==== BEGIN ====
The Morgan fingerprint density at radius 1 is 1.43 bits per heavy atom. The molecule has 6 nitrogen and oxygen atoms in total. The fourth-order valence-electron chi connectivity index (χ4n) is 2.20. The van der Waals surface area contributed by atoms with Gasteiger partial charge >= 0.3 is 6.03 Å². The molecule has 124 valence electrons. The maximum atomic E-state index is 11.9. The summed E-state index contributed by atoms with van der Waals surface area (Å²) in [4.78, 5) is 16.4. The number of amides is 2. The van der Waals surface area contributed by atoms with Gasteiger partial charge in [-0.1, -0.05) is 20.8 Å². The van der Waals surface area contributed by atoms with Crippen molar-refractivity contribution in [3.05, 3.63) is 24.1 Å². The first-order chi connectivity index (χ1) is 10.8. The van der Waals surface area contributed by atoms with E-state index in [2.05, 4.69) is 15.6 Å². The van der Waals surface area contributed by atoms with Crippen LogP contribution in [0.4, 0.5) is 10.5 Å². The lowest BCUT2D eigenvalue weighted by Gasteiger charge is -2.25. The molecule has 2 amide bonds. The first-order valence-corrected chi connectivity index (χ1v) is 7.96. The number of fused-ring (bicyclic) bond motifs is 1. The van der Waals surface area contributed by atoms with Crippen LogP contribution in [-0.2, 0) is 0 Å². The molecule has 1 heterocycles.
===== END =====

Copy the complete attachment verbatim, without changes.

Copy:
The Morgan fingerprint density at radius 1 is 1.43 bits per heavy atom. The molecule has 6 nitrogen and oxygen atoms in total. The fourth-order valence-electron chi connectivity index (χ4n) is 2.20. The van der Waals surface area contributed by atoms with Gasteiger partial charge >= 0.3 is 6.03 Å². The molecule has 124 valence electrons. The maximum atomic E-state index is 11.9. The summed E-state index contributed by atoms with van der Waals surface area (Å²) in [4.78, 5) is 16.4. The number of amides is 2. The van der Waals surface area contributed by atoms with Gasteiger partial charge in [-0.1, -0.05) is 20.8 Å². The van der Waals surface area contributed by atoms with Crippen molar-refractivity contribution in [3.05, 3.63) is 24.1 Å². The first-order chi connectivity index (χ1) is 10.8. The van der Waals surface area contributed by atoms with E-state index in [2.05, 4.69) is 15.6 Å². The van der Waals surface area contributed by atoms with Crippen LogP contribution in [0.4, 0.5) is 10.5 Å². The lowest BCUT2D eigenvalue weighted by Gasteiger charge is -2.25. The molecule has 2 amide bonds. The first-order valence-corrected chi connectivity index (χ1v) is 7.96. The number of fused-ring (bicyclic) bond motifs is 1. The van der Waals surface area contributed by atoms with Crippen LogP contribution in [-0.2, 0) is 0 Å². The molecule has 1 heterocycles.